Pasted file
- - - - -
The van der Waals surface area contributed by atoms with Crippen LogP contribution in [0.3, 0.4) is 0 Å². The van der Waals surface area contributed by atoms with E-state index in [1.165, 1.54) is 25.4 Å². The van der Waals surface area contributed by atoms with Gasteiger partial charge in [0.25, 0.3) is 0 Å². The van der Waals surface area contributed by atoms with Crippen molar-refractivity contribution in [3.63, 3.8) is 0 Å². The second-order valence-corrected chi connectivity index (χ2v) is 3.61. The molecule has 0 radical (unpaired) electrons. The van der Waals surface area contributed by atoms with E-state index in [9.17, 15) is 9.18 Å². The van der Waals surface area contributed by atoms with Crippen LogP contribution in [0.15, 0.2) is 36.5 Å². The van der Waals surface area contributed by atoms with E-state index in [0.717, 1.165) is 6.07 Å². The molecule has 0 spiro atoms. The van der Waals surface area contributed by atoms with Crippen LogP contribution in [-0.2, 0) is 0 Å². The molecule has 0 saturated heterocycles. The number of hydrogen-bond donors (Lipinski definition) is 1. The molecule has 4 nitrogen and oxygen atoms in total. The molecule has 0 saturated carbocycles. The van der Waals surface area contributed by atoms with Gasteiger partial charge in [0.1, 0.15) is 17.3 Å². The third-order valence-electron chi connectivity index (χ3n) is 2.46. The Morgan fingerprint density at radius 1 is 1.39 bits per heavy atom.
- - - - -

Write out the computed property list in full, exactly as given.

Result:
The van der Waals surface area contributed by atoms with Crippen LogP contribution in [0.3, 0.4) is 0 Å². The van der Waals surface area contributed by atoms with E-state index in [1.165, 1.54) is 25.4 Å². The van der Waals surface area contributed by atoms with Gasteiger partial charge in [0.25, 0.3) is 0 Å². The van der Waals surface area contributed by atoms with Crippen molar-refractivity contribution in [3.63, 3.8) is 0 Å². The second-order valence-corrected chi connectivity index (χ2v) is 3.61. The molecule has 0 radical (unpaired) electrons. The van der Waals surface area contributed by atoms with E-state index in [9.17, 15) is 9.18 Å². The van der Waals surface area contributed by atoms with Crippen LogP contribution in [0.15, 0.2) is 36.5 Å². The van der Waals surface area contributed by atoms with E-state index in [0.717, 1.165) is 6.07 Å². The molecule has 0 spiro atoms. The van der Waals surface area contributed by atoms with Crippen LogP contribution in [-0.2, 0) is 0 Å². The molecule has 0 saturated heterocycles. The number of hydrogen-bond donors (Lipinski definition) is 1. The molecule has 4 nitrogen and oxygen atoms in total. The molecule has 0 saturated carbocycles. The van der Waals surface area contributed by atoms with Gasteiger partial charge in [0.1, 0.15) is 17.3 Å². The third-order valence-electron chi connectivity index (χ3n) is 2.46. The Morgan fingerprint density at radius 1 is 1.39 bits per heavy atom.